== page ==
Or non-regulation, since deregulation only applies to areas where there is regulation.

    Consider these categories:
    US - Mixed economy/Corporatism
    India - Mixed economy/Socialism
    China - Authoritarian capitalism/Communism

    (Japan, in comparison, has Authoritarian capitalism/Mixed economy.)

    How are these various types of system reflected in the stats on CO2 production per capita per year? Is there a correlation?
    "Everyone has a plan till they get punched in the mouth." Mike Tyson
    “Culture?” says Paul McCartney. “This isn't culture. It's just a good laugh.”

  6. #6
    Senior Member Mal12345's Avatar
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    Quote Originally Posted by Rail Tracer View Post
    A few thoughts about 1, 2 and 4:

    Since we are talking about per capita, the shear size of China and India in comparison to the U.S

    The amount of jobs that are in China because the regulation laws aren't as strict. For example, Hong Kong is one of the biggest markets in Asia because the regulation there is the most lax or one of the most lax in the world. Yet, because of this, there are also thousands of people living in stark conditions with an overly gross pollution (even though there are millionaires there.) If we were to make an example with New York, you'd be seeing the ghettos that were there during the world migrations to the U.S. (the potato famine and the huge migration the Ellis Island and the look for better conditions towards Angel Island in the west) with the standards that are in place in Hong Kong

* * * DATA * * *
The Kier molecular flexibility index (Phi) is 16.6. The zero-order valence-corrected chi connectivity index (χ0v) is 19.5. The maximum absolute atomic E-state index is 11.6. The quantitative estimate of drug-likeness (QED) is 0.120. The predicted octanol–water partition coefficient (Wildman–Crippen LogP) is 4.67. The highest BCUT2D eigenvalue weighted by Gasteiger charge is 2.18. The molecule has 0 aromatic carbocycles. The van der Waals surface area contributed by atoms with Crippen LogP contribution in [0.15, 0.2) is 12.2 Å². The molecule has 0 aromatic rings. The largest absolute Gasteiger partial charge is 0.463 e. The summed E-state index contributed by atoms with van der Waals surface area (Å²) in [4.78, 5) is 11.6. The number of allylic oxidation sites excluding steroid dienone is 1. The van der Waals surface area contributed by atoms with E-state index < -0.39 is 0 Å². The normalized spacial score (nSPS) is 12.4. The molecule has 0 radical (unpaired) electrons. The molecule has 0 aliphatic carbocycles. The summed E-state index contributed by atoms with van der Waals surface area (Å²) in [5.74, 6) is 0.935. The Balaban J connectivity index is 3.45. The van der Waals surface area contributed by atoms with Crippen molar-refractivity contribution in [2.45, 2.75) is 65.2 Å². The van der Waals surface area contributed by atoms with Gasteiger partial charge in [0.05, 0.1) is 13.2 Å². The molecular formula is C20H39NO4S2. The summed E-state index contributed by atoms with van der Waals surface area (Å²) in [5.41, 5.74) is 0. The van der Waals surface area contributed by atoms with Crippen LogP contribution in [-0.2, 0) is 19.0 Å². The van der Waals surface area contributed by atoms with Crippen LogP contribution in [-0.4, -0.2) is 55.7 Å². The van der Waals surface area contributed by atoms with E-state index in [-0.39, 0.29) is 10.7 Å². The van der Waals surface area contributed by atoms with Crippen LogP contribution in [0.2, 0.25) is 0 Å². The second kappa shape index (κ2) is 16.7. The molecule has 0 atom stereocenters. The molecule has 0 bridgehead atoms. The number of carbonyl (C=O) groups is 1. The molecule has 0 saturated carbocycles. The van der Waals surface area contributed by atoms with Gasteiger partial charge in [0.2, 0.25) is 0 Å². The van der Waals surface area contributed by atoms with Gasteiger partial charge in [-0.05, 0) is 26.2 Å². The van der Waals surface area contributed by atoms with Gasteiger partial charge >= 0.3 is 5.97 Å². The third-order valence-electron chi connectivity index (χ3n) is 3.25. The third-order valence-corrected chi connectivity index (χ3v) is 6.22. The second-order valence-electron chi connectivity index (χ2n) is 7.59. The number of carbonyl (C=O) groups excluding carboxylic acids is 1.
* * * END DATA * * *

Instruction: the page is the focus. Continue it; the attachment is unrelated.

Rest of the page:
The type of jobs that are in India, quite a lot of jobs in India deals with IT or medical records because it is cheaper to keep it there than keeping it in America (chances are, most of us have some type of medical record in India,) there is less of a need for CO2 (at least since China is more about manufacturing compared to India.).
    Oh by the way, "India is 12th in the world in terms of nominal factory output." (Wiki)
    "Everyone has a plan till they get punched in the mouth." Mike Tyson
    “Culture?” says Paul McCartney. “This isn't culture. It's just a good laugh.”

  7. #7
    Senior Member Mal12345's Avatar
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    Quote Originally Posted by Rail Tracer View Post
    The type of jobs that are in India, quite a lot of jobs in India deals with IT or medical records because it is cheaper to keep it there than keeping it in America (chances are, most of us have some type of medical record in India,) there is less of a need for CO2 (at least since China is more about manufacturing compared to India.)